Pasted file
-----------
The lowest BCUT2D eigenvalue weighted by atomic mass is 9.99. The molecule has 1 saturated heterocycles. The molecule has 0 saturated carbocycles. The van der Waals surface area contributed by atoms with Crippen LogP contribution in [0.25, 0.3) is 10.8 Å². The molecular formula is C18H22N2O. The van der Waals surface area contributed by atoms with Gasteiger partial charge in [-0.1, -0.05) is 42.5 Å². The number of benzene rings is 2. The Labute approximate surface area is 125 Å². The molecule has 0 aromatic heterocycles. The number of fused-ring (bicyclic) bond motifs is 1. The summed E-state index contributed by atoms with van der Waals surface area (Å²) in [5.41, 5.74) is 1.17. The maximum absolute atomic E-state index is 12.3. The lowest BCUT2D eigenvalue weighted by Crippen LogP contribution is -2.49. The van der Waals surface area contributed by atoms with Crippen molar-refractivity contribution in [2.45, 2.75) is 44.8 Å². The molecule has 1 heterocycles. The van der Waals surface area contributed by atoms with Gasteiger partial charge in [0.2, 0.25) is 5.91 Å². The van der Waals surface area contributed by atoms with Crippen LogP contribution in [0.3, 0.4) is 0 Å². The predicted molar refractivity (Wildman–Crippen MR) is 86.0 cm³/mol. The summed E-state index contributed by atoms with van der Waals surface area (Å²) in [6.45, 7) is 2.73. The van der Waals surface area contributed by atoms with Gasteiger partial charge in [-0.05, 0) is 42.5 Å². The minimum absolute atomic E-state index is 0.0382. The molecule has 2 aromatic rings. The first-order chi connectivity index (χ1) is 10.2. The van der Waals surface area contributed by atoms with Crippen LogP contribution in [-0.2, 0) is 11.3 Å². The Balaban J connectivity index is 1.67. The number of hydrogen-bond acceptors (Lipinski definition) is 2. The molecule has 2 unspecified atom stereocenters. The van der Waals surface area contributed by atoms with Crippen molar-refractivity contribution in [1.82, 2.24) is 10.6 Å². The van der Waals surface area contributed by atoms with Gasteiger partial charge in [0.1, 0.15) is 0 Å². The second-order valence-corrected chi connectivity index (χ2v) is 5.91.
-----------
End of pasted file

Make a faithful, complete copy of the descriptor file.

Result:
The lowest BCUT2D eigenvalue weighted by atomic mass is 9.99. The molecule has 1 saturated heterocycles. The molecule has 0 saturated carbocycles. The van der Waals surface area contributed by atoms with Crippen LogP contribution in [0.25, 0.3) is 10.8 Å². The molecular formula is C18H22N2O. The van der Waals surface area contributed by atoms with Gasteiger partial charge in [-0.1, -0.05) is 42.5 Å². The number of benzene rings is 2. The Labute approximate surface area is 125 Å². The molecule has 0 aromatic heterocycles. The number of fused-ring (bicyclic) bond motifs is 1. The summed E-state index contributed by atoms with van der Waals surface area (Å²) in [5.41, 5.74) is 1.17. The maximum absolute atomic E-state index is 12.3. The lowest BCUT2D eigenvalue weighted by Crippen LogP contribution is -2.49. The van der Waals surface area contributed by atoms with Crippen molar-refractivity contribution in [2.45, 2.75) is 44.8 Å². The molecule has 1 heterocycles. The van der Waals surface area contributed by atoms with Gasteiger partial charge in [0.2, 0.25) is 5.91 Å². The van der Waals surface area contributed by atoms with Crippen LogP contribution in [0.3, 0.4) is 0 Å². The predicted molar refractivity (Wildman–Crippen MR) is 86.0 cm³/mol. The summed E-state index contributed by atoms with van der Waals surface area (Å²) in [6.45, 7) is 2.73. The van der Waals surface area contributed by atoms with Gasteiger partial charge in [-0.05, 0) is 42.5 Å². The minimum absolute atomic E-state index is 0.0382. The molecule has 2 aromatic rings. The first-order chi connectivity index (χ1) is 10.2. The van der Waals surface area contributed by atoms with Crippen LogP contribution in [-0.2, 0) is 11.3 Å². The Balaban J connectivity index is 1.67. The number of hydrogen-bond acceptors (Lipinski definition) is 2. The molecule has 2 unspecified atom stereocenters. The van der Waals surface area contributed by atoms with Crippen molar-refractivity contribution in [1.82, 2.24) is 10.6 Å². The van der Waals surface area contributed by atoms with Gasteiger partial charge in [0.1, 0.15) is 0 Å². The second-order valence-corrected chi connectivity index (χ2v) is 5.91.